A World Health Organisation (WHO) study has found that long working hours are killing 745,000 people per year.
In the first global study of this kind, the WHO found that in 2016, hundreds of thousands died from strokes and heart disease due to the length of their working hours. The report also found that those living in South East Asia and the Western Pacific region were most affected.
Recommended Reading: Capitalism vs Climate: Who will win out?
Middle-aged or older men were also found to represent almost three quarters of those who have died as a result of long working hours and deaths oftentimes occurred later in life.
Further findings from the study noted that working over 55 hours a week is associated with a 35% higher risk of stroke and a 17% higher risk of dying from heart disease when compared to those working 35 to 40 hours a week.
The research comes at a time where the idea of a shorter working week has been rumbling around Westminster for the past few years – and it may not be as far away from being introduced as you initially think.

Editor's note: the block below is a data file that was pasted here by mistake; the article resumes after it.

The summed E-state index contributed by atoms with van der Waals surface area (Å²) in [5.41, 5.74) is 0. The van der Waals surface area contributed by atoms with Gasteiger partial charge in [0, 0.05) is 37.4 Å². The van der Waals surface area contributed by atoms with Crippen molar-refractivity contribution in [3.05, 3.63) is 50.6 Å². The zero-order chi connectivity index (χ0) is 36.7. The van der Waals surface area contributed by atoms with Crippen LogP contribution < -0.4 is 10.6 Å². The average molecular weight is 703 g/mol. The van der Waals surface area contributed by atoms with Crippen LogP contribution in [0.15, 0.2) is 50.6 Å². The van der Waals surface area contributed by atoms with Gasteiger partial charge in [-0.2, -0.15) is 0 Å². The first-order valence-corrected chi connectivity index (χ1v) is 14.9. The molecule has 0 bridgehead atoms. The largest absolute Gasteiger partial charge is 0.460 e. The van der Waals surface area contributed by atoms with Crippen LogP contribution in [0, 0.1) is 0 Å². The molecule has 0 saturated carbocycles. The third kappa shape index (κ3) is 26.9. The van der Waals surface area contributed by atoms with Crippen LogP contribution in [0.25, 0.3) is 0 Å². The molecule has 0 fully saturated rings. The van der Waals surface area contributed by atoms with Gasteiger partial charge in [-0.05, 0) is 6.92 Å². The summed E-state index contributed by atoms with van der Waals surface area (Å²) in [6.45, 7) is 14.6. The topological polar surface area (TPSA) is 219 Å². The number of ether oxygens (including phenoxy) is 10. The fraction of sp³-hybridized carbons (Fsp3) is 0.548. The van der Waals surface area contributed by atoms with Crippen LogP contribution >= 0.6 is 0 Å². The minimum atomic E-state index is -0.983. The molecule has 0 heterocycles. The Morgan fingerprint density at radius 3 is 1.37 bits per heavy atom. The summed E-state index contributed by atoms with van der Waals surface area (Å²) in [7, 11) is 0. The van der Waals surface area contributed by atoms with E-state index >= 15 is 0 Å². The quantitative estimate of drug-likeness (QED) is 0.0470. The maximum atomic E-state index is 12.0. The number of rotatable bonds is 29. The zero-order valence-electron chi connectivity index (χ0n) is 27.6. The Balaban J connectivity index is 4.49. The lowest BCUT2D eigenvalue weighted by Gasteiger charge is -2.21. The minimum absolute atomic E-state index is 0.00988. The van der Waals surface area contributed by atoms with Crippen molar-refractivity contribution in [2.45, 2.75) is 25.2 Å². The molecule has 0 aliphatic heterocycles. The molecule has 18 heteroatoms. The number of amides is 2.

A YouGov Eurotrack survey in 2019 found that of seven European countries, Britain is the joint-second most enthusiastic for a four-day working week. 63% of Britons said they would support moving to a four-day working week, unless it was bad for the economy.
The policy was adopted by the Labour Party under Jeremy Corbyn in 2019 and was met with mixed reactions of both support and attack. The Conservatives said the plan would “cripple the NHS”, though Labour maintained at the time that a slow implementation of the policy would work “over time”.